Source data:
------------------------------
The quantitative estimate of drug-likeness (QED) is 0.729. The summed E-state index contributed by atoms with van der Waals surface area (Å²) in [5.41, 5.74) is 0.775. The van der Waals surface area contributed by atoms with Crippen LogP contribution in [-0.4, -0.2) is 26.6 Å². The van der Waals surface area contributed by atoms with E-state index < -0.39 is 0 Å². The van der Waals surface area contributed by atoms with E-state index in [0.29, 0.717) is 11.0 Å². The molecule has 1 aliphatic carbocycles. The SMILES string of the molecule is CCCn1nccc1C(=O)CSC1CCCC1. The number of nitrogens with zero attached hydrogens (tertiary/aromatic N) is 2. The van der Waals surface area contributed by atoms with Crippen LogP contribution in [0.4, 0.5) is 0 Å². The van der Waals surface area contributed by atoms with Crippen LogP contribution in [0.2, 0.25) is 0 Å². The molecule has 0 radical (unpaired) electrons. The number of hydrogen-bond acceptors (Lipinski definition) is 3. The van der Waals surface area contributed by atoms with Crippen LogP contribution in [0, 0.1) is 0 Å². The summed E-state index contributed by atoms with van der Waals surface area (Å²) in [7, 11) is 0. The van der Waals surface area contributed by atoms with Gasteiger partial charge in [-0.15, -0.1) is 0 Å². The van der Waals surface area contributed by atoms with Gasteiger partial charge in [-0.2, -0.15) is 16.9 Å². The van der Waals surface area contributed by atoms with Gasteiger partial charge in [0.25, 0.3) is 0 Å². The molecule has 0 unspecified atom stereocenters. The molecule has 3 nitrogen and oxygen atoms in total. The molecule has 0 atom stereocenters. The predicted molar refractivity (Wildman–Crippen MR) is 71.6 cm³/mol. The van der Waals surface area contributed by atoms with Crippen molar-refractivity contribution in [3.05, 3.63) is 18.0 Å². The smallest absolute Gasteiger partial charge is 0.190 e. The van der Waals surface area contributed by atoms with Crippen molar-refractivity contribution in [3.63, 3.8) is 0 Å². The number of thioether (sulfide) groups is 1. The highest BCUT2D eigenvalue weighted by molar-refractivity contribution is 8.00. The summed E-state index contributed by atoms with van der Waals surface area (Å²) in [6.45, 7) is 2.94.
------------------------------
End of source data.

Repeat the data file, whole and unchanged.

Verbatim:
The quantitative estimate of drug-likeness (QED) is 0.729. The summed E-state index contributed by atoms with van der Waals surface area (Å²) in [5.41, 5.74) is 0.775. The van der Waals surface area contributed by atoms with Crippen LogP contribution in [-0.4, -0.2) is 26.6 Å². The van der Waals surface area contributed by atoms with E-state index < -0.39 is 0 Å². The van der Waals surface area contributed by atoms with E-state index in [0.29, 0.717) is 11.0 Å². The molecule has 1 aliphatic carbocycles. The SMILES string of the molecule is CCCn1nccc1C(=O)CSC1CCCC1. The number of nitrogens with zero attached hydrogens (tertiary/aromatic N) is 2. The van der Waals surface area contributed by atoms with Crippen LogP contribution in [0.4, 0.5) is 0 Å². The van der Waals surface area contributed by atoms with Crippen LogP contribution in [0.2, 0.25) is 0 Å². The molecule has 0 radical (unpaired) electrons. The number of hydrogen-bond acceptors (Lipinski definition) is 3. The van der Waals surface area contributed by atoms with Crippen LogP contribution in [0, 0.1) is 0 Å². The summed E-state index contributed by atoms with van der Waals surface area (Å²) in [7, 11) is 0. The van der Waals surface area contributed by atoms with Gasteiger partial charge in [-0.15, -0.1) is 0 Å². The van der Waals surface area contributed by atoms with Gasteiger partial charge in [-0.2, -0.15) is 16.9 Å². The van der Waals surface area contributed by atoms with Gasteiger partial charge in [0.25, 0.3) is 0 Å². The molecule has 0 unspecified atom stereocenters. The molecule has 3 nitrogen and oxygen atoms in total. The molecule has 0 atom stereocenters. The predicted molar refractivity (Wildman–Crippen MR) is 71.6 cm³/mol. The van der Waals surface area contributed by atoms with Crippen molar-refractivity contribution in [3.05, 3.63) is 18.0 Å². The smallest absolute Gasteiger partial charge is 0.190 e. The van der Waals surface area contributed by atoms with Crippen molar-refractivity contribution in [3.63, 3.8) is 0 Å². The number of thioether (sulfide) groups is 1. The highest BCUT2D eigenvalue weighted by molar-refractivity contribution is 8.00. The summed E-state index contributed by atoms with van der Waals surface area (Å²) in [6.45, 7) is 2.94.